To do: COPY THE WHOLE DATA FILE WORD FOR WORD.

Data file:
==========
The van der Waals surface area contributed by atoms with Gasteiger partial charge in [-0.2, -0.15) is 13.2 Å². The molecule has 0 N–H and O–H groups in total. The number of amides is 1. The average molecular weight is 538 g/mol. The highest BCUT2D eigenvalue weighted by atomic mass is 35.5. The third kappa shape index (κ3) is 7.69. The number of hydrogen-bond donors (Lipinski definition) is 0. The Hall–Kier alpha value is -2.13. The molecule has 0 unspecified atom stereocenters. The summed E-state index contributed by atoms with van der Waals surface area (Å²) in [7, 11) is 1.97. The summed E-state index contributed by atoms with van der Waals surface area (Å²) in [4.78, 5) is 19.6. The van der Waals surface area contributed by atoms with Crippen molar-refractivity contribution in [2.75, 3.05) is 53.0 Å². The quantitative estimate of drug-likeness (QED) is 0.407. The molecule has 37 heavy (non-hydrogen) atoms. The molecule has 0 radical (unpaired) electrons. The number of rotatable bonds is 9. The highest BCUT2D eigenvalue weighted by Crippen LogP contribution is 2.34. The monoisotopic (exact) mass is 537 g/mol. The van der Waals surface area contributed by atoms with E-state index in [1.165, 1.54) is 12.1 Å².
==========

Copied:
The van der Waals surface area contributed by atoms with Gasteiger partial charge in [-0.2, -0.15) is 13.2 Å². The molecule has 0 N–H and O–H groups in total. The number of amides is 1. The average molecular weight is 538 g/mol. The highest BCUT2D eigenvalue weighted by atomic mass is 35.5. The third kappa shape index (κ3) is 7.69. The number of hydrogen-bond donors (Lipinski definition) is 0. The Hall–Kier alpha value is -2.13. The molecule has 0 unspecified atom stereocenters. The summed E-state index contributed by atoms with van der Waals surface area (Å²) in [7, 11) is 1.97. The summed E-state index contributed by atoms with van der Waals surface area (Å²) in [4.78, 5) is 19.6. The van der Waals surface area contributed by atoms with Crippen molar-refractivity contribution in [2.75, 3.05) is 53.0 Å². The quantitative estimate of drug-likeness (QED) is 0.407. The molecule has 37 heavy (non-hydrogen) atoms. The molecule has 0 radical (unpaired) electrons. The number of rotatable bonds is 9. The highest BCUT2D eigenvalue weighted by Crippen LogP contribution is 2.34. The monoisotopic (exact) mass is 537 g/mol. The van der Waals surface area contributed by atoms with E-state index in [1.165, 1.54) is 12.1 Å².